# So I need a new collision detection method

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When looking up how sweep tests work, I had trouble finding any decent articles on it. Now I found out it was because floating point errors make it too unreliable to use in anything other than a sweep test demo. I'm getting some incredibly absurd situations such as: 620 + -1000 * .062 = -000001.78069. If I change epsilon, I just get errors in a different decimal place. I'm going to try two's compliment comparison tomorrow, but even if it works right it cannot be worth the headache. So what alternatives are there so doing collision detection between two high speed objects? If it matters, I'm going to have objects with velocities of up to 1080 pixels per frame (to simulate light speeds).

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Either stick to fixed-point math / decimals, or learn interesting stuff about floating point numbers:

I quote myself from a similar thread you opened some days ago:
Quote:
 For proper enlightenment, here's a gem: * Goldberg, "What every [computer] scientist should know about floating point math" (html, pdf)It really is not only for scientists, but also for every graphics programmer and anyone who relies on floats - it tells you everything about ieee floating point numbers, and if you ever intend to seriously discuss about those issues, grok it (I haven't read it completely, but then I also do not discuss this topic :P). Have fun!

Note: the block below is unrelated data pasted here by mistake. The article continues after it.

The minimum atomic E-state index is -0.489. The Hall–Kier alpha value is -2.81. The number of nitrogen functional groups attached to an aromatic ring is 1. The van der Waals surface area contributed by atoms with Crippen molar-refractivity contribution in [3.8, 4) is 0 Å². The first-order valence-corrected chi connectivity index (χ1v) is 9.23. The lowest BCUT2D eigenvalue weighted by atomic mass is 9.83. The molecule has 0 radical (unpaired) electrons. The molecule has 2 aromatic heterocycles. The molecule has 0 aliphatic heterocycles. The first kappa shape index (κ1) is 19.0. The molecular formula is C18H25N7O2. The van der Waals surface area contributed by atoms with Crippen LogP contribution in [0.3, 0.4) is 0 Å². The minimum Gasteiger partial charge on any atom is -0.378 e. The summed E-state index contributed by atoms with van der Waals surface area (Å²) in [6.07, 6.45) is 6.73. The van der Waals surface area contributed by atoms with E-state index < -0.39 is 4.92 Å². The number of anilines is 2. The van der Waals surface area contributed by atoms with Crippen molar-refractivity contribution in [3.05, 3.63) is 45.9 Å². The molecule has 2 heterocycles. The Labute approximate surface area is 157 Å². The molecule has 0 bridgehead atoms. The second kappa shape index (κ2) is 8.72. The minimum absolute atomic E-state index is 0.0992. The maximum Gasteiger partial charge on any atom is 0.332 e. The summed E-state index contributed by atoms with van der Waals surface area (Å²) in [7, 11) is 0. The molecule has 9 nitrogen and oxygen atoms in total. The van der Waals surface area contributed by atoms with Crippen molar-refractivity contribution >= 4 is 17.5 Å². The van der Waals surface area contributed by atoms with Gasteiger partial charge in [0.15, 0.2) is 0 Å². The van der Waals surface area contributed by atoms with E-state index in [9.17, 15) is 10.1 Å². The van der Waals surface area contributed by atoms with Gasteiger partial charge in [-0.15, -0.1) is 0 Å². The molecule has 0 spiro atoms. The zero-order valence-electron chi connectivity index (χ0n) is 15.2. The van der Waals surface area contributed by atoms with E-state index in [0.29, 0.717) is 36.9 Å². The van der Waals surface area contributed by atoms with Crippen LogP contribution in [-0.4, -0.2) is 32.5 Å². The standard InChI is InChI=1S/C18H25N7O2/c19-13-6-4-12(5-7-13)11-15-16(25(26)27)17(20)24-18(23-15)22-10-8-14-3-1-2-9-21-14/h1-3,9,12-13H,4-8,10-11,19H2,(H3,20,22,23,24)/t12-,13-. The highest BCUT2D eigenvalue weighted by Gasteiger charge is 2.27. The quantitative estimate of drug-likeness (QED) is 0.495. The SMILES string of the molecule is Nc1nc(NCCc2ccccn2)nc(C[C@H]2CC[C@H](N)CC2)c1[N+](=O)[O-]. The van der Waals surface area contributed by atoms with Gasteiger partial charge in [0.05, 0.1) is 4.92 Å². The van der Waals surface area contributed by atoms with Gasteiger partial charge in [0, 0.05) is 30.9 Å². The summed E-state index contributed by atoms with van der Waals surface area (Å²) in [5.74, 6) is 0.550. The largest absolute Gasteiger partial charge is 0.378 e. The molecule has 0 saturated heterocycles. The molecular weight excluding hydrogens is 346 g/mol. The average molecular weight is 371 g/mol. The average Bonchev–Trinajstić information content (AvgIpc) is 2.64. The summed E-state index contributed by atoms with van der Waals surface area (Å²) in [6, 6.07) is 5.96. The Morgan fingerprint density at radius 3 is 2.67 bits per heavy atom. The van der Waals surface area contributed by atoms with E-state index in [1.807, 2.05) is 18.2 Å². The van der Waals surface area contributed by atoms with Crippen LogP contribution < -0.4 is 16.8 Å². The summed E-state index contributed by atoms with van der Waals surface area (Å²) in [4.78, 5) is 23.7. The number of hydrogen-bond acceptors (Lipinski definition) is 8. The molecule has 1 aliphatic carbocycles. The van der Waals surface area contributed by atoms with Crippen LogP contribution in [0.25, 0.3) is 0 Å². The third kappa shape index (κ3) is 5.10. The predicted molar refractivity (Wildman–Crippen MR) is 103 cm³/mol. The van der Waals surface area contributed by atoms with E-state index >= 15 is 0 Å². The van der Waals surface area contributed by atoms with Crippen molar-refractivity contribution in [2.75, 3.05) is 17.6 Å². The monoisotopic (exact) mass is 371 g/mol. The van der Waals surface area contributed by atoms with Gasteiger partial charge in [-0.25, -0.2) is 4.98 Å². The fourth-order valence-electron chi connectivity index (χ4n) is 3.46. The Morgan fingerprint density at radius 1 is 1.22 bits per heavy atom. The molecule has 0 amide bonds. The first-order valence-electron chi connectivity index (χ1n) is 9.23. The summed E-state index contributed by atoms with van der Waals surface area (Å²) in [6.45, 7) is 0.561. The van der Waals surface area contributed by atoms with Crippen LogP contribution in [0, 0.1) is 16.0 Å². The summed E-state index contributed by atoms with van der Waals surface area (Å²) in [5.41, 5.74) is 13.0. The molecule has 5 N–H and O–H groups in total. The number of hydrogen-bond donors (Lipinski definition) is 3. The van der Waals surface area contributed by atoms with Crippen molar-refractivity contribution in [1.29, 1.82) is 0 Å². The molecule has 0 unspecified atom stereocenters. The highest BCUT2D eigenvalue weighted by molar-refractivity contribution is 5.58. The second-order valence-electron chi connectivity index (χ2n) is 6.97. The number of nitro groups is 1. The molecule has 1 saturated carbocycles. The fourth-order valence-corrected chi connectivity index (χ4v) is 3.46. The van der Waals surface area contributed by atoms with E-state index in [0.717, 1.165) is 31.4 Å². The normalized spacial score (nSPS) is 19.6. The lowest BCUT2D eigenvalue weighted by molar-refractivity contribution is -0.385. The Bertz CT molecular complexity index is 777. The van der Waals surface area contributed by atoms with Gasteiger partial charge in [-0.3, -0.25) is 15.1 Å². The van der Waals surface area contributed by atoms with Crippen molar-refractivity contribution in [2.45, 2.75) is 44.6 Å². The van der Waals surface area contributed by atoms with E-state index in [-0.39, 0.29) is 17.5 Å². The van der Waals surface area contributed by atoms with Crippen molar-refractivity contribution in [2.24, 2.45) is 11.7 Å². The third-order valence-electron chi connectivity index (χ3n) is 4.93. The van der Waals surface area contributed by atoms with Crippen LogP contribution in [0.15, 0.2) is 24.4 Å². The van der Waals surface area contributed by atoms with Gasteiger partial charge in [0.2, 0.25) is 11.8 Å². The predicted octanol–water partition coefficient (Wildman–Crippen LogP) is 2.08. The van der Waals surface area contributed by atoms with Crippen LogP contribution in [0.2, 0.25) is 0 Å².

This thread is also interesting: click.

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Plus: You haven't mentioned which method you use? The most exact method would of course be based spacetime intersections, but in that topic I am not an expert; I just give the advice to know your tools and read Goldberg.

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Quote:
 Original post by phresnelPlus: You haven't mentioned which method you use?

Well here are my functions for comparing floating points:
const float MAX_ERROR = 0.00001;//Equal Tobool fp_et( float a, float b ){    return ( fabs( a - b ) < MAX_ERROR );}//Less Thanbool fp_lt( float a, float b ){    return !fp_et( a, b ) && ( a < b );}//Greater Thanbool fp_gt( float a, float b ){    return !fp_et( a, b ) && ( a > b );}Less than or Equal tobool fp_le( float a, float b ){    return fp_et( a, b ) || fp_lt( a, b );}Greater than or Equal tobool fp_ge( float a, float b ){    return fp_et( a, b ) || fp_gt( a, b );}

And here's my functions for calculating the time intervals.